Making economic forecasts and stock market predictions can be humbling. It is especially tough when you expect stocks to go higher and get a big drop instead. The environment today is the opposite, but still tricky, as recession has not followed the chorus of predictions. In some ways, figuring out what to do now that stocks have gone up is as difficult as considering what to do when stocks are down.

Even with the recent selloff in equities, and rise in rates, today’s more fully valued stock market is pricing in an increasingly optimistic outlook for economic growth and corporate profits, but the economy still faces challenges that have potential to lead to slower growth in the second half.

Staying true to your investment plan is important.  We all know it’s difficult to time the market. We have seen this play out several times in just the past few years. For example, few foresaw the strong market rebound that occurred as we came out of lockdown in 2020, or that inflation would become the ongoing problem that we are still dealing with today. We saw it again this past spring – professional portfolio managers and investors alike were broadly pessimistic about the stock market, particularly in the wake of several bank failures. Yet, stocks have gone virtually straight up since until this past week when we saw signs of exhaustion in the move higher.  A period of consolidation in markets could be looked at as healthy, especially as the run up in stocks came prior to the reporting of second quarter earnings.

Another reason for optimism is recent and encouraging economic data, which supports higher stock prices as the odds that the U.S. economy achieves a soft landing have increased. The U.S. economy grew 2.4% in the second quarter, a solid pace for a typical economic expansion these days. The job market remains healthy with near record-low unemployment. A resilient economy has fueled better profits for corporate America than most expected, setting up a likely end to the ongoing earnings recession in the current quarter.

In addition, lower inflation may continue to support stocks in the months ahead as the Federal Reserve (Fed) winds down its interest rate hiking campaign. The Fed’s preferred inflation measure, the core PCE deflator, dropped a half point in June to 4.1% and could potentially reach the mid-3s by year-end — not far from the central bank’s 2% target. Lower inflation may also be good news for bonds by enabling the Fed to cut interest rates in 2024 as most expect. Most recently, consumer prices and producer prices data releases for July showed lower than expected inflation.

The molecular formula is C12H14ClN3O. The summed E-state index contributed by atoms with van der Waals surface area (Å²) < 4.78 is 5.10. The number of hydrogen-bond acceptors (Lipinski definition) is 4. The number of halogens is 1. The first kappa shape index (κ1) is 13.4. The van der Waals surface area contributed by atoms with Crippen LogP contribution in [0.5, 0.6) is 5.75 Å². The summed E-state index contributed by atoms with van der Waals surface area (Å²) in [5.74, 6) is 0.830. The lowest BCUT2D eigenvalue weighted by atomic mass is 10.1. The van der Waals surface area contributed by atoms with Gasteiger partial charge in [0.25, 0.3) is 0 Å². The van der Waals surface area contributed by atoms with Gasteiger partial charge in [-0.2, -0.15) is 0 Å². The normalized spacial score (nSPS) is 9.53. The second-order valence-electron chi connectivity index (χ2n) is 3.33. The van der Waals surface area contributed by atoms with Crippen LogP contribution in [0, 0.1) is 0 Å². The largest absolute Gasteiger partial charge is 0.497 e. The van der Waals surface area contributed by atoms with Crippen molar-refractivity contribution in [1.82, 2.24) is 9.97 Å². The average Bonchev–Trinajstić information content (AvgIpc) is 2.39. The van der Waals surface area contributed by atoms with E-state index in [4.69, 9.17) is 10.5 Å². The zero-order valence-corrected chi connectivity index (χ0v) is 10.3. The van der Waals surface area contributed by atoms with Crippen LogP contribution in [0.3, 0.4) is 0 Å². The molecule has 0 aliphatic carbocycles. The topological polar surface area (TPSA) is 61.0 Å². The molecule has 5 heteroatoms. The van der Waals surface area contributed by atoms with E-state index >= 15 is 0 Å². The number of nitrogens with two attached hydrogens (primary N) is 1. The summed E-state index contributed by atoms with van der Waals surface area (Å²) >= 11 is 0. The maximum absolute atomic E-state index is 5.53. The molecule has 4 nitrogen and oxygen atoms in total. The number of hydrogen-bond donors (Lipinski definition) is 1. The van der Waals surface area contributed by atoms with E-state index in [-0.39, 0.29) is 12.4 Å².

Back on August 1st, Fitch, one of the three main credit rating agencies, downgraded the U.S. government debt to its second highest rating, AA+.  This move was based on their expectation for further economic deterioration of the next three years in terms of debt burden.  The move was not a surprise after Fitch warned in June that a downgrade was an option even after the debt ceiling resolution.  The warnings from Fitch went back years, not just a couple months.  But the move reminded investors of 2011, when Standard and Poors downgraded the U.S. debt to AA+ and the S&P500 sold off 19% peak to trough.  Therefore, we understand why investors were jittery when they heard the Fitch news.  But the market reaction was subdued with a selloff of 2% during the three days following the news, when many in the analyst community were already calling for a pullback.

This all begs the question, what is different this time? One reason, we have been here before, which should limit ripple effects in terms of further market reaction. Standard and Poors arguably carries more weight than Fitch and already made this move 12 years ago. Back then, S&P noted on the downgrade that the plan Congress and the Administration agreed to fell short of what, in their view, would be necessary to stabilize the government’s medium-term debt dynamics.  This was said in 2012.  While that development came as an initial surprise to markets back then, stocks recovered in short order with the S&P 500 Index rebounding and finishing up the year more than 12% off those lows before seeing more gains during the first quarter of 2012.

Finally, for those worried that gains in the broad market have been driven by only a handful of stocks, stock market leadership has started to broaden out. We believe that is a necessary condition for the next leg of this bull market. Small cap stocks fared better than large caps in July and the average stock in the S&P 500 rose more than the index over the past two months.  We see areas of opportunity in sectors like industrials, energy, healthcare, and technology and we advocate for dollar cost averaging; simply investing at regular intervals over a period of time. This is a great approach as it takes emotions off the table. Take advantage of dips that will inevitably come and use volatility as an opportunity to get back to long-term target allocations. Again, stay true to your long-term goals and investment plan.

And always, stay safe, and stay the course.

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